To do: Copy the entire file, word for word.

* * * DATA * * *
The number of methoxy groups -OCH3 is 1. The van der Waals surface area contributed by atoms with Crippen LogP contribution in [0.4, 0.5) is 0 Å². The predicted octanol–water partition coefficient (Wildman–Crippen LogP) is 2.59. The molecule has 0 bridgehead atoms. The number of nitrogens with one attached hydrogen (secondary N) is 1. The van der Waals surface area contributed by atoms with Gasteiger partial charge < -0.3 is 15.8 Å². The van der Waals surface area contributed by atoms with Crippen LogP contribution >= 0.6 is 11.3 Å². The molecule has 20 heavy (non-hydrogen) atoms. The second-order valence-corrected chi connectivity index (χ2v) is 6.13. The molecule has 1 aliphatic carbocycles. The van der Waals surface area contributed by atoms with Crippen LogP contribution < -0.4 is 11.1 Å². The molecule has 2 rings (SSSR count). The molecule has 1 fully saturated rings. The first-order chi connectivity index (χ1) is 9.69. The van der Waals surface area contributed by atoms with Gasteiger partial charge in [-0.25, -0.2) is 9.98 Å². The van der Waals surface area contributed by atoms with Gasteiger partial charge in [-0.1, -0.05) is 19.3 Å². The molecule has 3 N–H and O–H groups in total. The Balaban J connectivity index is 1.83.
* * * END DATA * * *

The number of methoxy groups -OCH3 is 1. The van der Waals surface area contributed by atoms with Crippen LogP contribution in [0.4, 0.5) is 0 Å². The predicted octanol–water partition coefficient (Wildman–Crippen LogP) is 2.59. The molecule has 0 bridgehead atoms. The number of nitrogens with one attached hydrogen (secondary N) is 1. The van der Waals surface area contributed by atoms with Gasteiger partial charge < -0.3 is 15.8 Å². The van der Waals surface area contributed by atoms with Crippen LogP contribution >= 0.6 is 11.3 Å². The molecule has 20 heavy (non-hydrogen) atoms. The second-order valence-corrected chi connectivity index (χ2v) is 6.13. The molecule has 1 aliphatic carbocycles. The van der Waals surface area contributed by atoms with Crippen LogP contribution < -0.4 is 11.1 Å². The molecule has 2 rings (SSSR count). The molecule has 1 fully saturated rings. The first-order chi connectivity index (χ1) is 9.69. The van der Waals surface area contributed by atoms with Gasteiger partial charge in [-0.25, -0.2) is 9.98 Å². The van der Waals surface area contributed by atoms with Gasteiger partial charge in [-0.1, -0.05) is 19.3 Å². The molecule has 3 N–H and O–H groups in total. The Balaban J connectivity index is 1.83.